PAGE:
I went to the same lecture last week as fellow-blogger, AGRYPNIAE.
One of the benefits of being a Member of the museum (thanks mom & dad!) is free admission to the Pritzker Lecture series as well as discounts on other lectures. I think I’ve made up for the membership price with just lectures alone, though I’ve probably also paid double the membership rate in gas and bridge tolls to attend too! Ah, well, it’s worth it and I digress.
Dr. Jablonski’s lecture was one of the best I’ve attended, and it was also far too short. She was eloquent, convincing, and even funny. Very easy to understand, easy to listen to, and even easy on the eyes. I guess that could be considered the Trifecta for a scientist these days because so much depends upon communicating with the public – or at least with hobby scientists – in addition to peers.
In fact, despite almost being attacked during the Q&A period (questions were raised about the reason gingers still occupy a portion of the gene pool) , I was impressed enough to purchase Dr. Jablonski’s new book, Living Color: The Biological and Social Meaning of Skin Color.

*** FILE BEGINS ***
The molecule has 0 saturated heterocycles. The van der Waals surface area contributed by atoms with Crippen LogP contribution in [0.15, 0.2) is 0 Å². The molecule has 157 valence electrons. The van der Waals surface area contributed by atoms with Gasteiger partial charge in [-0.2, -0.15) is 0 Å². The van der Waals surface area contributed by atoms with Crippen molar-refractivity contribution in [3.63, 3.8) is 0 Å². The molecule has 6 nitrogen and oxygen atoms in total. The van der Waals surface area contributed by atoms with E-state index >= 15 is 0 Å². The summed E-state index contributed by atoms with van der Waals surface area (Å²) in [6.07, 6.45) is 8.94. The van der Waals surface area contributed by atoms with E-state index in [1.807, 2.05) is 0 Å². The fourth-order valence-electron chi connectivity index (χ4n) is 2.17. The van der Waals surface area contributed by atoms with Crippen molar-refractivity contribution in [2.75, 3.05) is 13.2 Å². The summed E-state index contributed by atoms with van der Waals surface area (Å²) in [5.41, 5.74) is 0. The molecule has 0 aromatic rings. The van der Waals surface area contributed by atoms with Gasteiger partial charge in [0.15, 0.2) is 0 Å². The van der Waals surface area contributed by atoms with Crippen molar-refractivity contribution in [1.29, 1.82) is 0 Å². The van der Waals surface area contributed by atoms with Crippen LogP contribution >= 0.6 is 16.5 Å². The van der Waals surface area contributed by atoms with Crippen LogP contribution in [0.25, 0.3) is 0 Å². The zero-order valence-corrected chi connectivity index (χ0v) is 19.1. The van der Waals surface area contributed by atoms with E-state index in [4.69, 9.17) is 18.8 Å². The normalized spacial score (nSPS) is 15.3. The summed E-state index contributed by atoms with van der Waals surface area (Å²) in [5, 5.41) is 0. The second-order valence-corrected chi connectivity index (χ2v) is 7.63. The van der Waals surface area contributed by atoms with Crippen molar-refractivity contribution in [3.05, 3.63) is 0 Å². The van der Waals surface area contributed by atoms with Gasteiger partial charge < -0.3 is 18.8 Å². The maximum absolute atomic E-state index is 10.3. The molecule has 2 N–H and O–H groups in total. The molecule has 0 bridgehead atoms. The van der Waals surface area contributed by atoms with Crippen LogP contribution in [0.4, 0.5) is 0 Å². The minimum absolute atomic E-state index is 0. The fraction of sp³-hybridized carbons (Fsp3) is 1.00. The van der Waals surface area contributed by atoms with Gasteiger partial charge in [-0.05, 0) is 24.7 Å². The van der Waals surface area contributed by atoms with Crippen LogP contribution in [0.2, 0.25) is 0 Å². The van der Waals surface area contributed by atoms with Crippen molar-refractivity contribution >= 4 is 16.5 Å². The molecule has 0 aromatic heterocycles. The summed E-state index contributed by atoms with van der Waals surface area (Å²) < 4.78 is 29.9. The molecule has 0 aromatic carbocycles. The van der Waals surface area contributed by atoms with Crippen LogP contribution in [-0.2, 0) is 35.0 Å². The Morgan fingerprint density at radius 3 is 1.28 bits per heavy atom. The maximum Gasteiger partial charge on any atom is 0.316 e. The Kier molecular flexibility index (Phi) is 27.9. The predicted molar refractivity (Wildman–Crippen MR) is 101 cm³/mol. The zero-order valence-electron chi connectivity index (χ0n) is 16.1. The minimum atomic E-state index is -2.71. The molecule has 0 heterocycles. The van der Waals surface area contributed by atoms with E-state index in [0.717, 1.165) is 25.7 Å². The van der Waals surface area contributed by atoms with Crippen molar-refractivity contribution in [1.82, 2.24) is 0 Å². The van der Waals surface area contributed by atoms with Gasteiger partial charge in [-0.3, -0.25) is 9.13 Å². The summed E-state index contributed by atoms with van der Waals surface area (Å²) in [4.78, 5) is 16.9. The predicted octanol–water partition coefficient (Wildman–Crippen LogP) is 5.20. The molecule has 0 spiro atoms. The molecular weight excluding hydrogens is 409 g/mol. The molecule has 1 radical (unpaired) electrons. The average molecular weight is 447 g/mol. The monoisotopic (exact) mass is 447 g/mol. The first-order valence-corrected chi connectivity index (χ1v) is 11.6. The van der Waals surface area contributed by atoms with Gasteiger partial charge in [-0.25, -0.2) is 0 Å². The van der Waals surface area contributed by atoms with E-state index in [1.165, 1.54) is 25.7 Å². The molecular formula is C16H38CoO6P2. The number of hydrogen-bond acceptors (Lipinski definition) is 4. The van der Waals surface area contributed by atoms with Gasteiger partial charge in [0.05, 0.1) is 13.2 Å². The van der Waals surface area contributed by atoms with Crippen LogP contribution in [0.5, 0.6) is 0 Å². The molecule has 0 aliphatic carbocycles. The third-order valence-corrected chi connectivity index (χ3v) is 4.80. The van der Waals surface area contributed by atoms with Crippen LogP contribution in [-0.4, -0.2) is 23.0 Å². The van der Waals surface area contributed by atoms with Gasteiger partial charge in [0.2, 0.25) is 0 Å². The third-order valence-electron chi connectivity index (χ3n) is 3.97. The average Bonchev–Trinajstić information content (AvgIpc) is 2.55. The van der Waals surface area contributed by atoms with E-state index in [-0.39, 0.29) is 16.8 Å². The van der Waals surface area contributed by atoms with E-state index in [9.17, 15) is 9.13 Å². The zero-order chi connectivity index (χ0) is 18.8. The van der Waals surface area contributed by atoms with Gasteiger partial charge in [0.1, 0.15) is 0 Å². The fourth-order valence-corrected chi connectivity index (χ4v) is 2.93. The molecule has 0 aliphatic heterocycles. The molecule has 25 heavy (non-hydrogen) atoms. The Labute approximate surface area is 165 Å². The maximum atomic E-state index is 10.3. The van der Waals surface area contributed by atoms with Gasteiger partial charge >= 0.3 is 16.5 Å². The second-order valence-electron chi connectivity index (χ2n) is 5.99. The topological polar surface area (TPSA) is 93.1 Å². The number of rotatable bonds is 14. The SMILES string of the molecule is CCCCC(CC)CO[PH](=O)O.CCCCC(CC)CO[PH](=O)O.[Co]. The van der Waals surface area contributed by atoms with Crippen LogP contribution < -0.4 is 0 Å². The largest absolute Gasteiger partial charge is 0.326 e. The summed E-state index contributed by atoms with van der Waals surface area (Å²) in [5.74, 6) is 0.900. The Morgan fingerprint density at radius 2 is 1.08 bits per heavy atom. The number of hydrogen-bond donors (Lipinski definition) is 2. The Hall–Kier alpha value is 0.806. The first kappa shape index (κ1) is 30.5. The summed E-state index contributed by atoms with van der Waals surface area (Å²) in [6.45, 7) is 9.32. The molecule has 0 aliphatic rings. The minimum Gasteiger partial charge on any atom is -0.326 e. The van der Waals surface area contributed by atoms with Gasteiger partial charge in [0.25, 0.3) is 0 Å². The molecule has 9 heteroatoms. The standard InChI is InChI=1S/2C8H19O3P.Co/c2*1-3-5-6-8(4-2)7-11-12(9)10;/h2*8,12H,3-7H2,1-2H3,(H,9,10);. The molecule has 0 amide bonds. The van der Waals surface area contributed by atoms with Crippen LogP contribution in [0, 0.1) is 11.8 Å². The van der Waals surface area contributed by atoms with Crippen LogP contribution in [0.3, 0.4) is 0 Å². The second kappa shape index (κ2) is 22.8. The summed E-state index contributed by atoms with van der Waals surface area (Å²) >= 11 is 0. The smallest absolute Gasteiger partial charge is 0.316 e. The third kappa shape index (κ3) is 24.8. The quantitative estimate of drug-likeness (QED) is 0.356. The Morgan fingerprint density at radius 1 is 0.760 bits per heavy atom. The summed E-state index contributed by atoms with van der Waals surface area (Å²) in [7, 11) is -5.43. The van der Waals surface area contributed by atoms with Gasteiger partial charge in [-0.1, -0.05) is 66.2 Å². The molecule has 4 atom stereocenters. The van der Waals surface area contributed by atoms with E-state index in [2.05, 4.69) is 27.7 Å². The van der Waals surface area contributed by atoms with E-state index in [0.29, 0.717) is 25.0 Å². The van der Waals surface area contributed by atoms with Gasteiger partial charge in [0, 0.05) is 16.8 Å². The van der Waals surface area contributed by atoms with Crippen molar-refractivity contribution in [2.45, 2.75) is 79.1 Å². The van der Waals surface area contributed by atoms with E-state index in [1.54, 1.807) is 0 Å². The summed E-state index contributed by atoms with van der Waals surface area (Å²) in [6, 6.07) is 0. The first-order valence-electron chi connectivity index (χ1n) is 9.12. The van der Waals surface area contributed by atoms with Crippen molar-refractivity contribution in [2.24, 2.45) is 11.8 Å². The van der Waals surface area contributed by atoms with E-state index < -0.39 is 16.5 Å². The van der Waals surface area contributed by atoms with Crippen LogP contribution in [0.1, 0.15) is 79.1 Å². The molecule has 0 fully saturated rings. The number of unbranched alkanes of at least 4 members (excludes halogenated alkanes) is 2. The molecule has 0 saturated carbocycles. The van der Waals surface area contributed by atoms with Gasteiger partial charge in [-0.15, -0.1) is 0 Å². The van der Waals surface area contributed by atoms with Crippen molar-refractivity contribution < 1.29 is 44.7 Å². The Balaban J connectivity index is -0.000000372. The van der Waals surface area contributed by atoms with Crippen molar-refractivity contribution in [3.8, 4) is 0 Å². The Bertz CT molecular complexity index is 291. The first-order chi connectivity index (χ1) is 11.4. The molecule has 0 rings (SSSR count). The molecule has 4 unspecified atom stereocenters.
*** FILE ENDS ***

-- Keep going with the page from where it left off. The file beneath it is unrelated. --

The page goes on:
Agrypniae makes some great comments about the lecture, but the one I think is most important is the underlying message of Dr. Jablonski – We are all one people.
Skin color boils down to just a gene or two. It’s society and culture which try to find more significance to it.
The fact is that the human race (H. sapien sapiens or H. sapien, depending upon who you ask) reached a bottleneck event about 70,000 years ago (a maybe a minute in evolutionary time and only a fraction of a second in geologic time) where we almost went extinct. That’s right, the human race almost ended and, maybe if we had, H. neanderthalensis would be writing this post right now.
Cause of Great Potato Famine Found: Here is a recent news story as an example of how having little genetic diversity (which we have created in our food and livestock, by the way) can allow 1 creature to ravage the population of another, and the influence it had on an entire country.
That event reduced our gene pool down to approximately 10,000 breeding pairs of humans. That means all of the diversity you see in people today (hair color, eye color, skin color, face shape, body style) evolved from those few individuals over a very short amount of time. The adaptations we regard as so significant socially developed simply due to regional differences in climate, diet, UVR exposure, and such.
That’s it. That’s all.
Estimates actually put it that there is more genetic diversity in one colony of chimpanzees in Africa than in the entire human race. We are 99.99xxxx% similar to each other. (I know a very simple demonstration to illustrate genetic diversity, if you’re interested.)
Think of that the next time you look at someone and think they are so different from you, because they aren’t. Any significance you place to suggest otherwise is just in your head.
FULL LECTURE AVAILABLE STREAMING: Living Color: Biological and Social Meaning of Skin Color from California Academy of Sciences on FORA.tv